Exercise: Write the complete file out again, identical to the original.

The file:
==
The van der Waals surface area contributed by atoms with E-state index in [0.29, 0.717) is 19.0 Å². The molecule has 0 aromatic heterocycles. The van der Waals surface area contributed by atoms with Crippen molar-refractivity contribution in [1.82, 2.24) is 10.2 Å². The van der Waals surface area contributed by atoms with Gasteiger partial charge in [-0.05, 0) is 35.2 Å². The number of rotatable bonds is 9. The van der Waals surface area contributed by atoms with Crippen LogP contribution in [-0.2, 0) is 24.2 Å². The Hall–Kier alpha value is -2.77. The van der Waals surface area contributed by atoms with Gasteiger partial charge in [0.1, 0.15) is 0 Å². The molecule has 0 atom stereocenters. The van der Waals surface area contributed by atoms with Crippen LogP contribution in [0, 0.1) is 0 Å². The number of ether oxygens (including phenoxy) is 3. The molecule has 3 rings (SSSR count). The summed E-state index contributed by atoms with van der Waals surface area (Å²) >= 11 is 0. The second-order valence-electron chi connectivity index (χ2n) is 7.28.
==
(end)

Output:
The van der Waals surface area contributed by atoms with E-state index in [0.29, 0.717) is 19.0 Å². The molecule has 0 aromatic heterocycles. The van der Waals surface area contributed by atoms with Crippen molar-refractivity contribution in [1.82, 2.24) is 10.2 Å². The van der Waals surface area contributed by atoms with Gasteiger partial charge in [-0.05, 0) is 35.2 Å². The number of rotatable bonds is 9. The van der Waals surface area contributed by atoms with Crippen LogP contribution in [-0.2, 0) is 24.2 Å². The Hall–Kier alpha value is -2.77. The van der Waals surface area contributed by atoms with Gasteiger partial charge in [0.1, 0.15) is 0 Å². The molecule has 0 atom stereocenters. The van der Waals surface area contributed by atoms with Crippen LogP contribution in [0, 0.1) is 0 Å². The number of ether oxygens (including phenoxy) is 3. The molecule has 3 rings (SSSR count). The summed E-state index contributed by atoms with van der Waals surface area (Å²) >= 11 is 0. The second-order valence-electron chi connectivity index (χ2n) is 7.28.